Today, the Second Circuit Court of Appeals in New York said the use of the words “fuck” and “shit” by Cher and Nicole Richie was not indecent.

[Damn! First paragraph, and they said TWO bad bad words already, and NO PARENTAL WARNING LABEL. Shame on them.]

I completely disagree with the Court’s ruling and am disappointed for American families. I find it hard to believe that the New York court would tell American families that “shit” and “fuck” are fine to say on broadcast television during the hours when children are most likely to be in the audience.

[Actually, fucktard, the New York court said no such thing. They said that you couldn't "FINE" them for allowing those bad words to go out over the airwaves. Big difference, you cretin.]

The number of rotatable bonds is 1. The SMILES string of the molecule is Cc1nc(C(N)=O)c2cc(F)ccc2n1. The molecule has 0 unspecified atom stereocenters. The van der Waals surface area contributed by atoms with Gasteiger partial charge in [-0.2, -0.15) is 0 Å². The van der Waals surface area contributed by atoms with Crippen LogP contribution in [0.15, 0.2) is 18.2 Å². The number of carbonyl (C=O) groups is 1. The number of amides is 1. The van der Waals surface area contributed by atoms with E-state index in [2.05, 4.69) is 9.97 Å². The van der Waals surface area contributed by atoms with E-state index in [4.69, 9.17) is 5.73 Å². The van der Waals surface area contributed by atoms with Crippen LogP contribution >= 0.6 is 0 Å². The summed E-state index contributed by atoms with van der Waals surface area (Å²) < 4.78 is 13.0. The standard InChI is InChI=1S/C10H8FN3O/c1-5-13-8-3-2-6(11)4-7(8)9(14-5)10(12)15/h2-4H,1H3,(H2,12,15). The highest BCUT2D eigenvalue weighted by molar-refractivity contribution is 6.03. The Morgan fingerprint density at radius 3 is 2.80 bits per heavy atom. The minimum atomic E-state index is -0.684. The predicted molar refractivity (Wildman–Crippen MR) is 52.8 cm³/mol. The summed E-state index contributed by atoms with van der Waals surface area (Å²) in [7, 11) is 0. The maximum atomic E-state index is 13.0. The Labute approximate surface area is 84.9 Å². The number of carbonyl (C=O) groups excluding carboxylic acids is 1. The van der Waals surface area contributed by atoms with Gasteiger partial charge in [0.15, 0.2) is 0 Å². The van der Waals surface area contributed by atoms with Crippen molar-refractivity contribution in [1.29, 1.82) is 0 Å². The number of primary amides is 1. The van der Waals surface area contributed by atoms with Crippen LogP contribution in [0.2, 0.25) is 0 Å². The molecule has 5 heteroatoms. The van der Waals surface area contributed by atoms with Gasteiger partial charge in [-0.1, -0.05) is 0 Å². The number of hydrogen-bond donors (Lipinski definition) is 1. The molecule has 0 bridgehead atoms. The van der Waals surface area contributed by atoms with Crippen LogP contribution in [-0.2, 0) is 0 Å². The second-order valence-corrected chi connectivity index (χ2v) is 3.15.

The court even says the Commission is “divorced from reality.” It is the New York court, not the Commission, that is divorced from reality in concluding that the word “fuck” does not invoke a sexual connotation.

 [When I was serving in the reality-based military, we said “fuck” a lot, and it almost never had a sexual connotation. For military folks on active duty, fuck is a versatile word, manifesting itself as a verb, an adverb and an adjective, oftentimes in the same sentence and frequently referring to the same fucked-up situation.]

These words were used in prime time, when children were watching.

[Whose children? Yours? I sure don't let my kids watch that crap at any time of day.]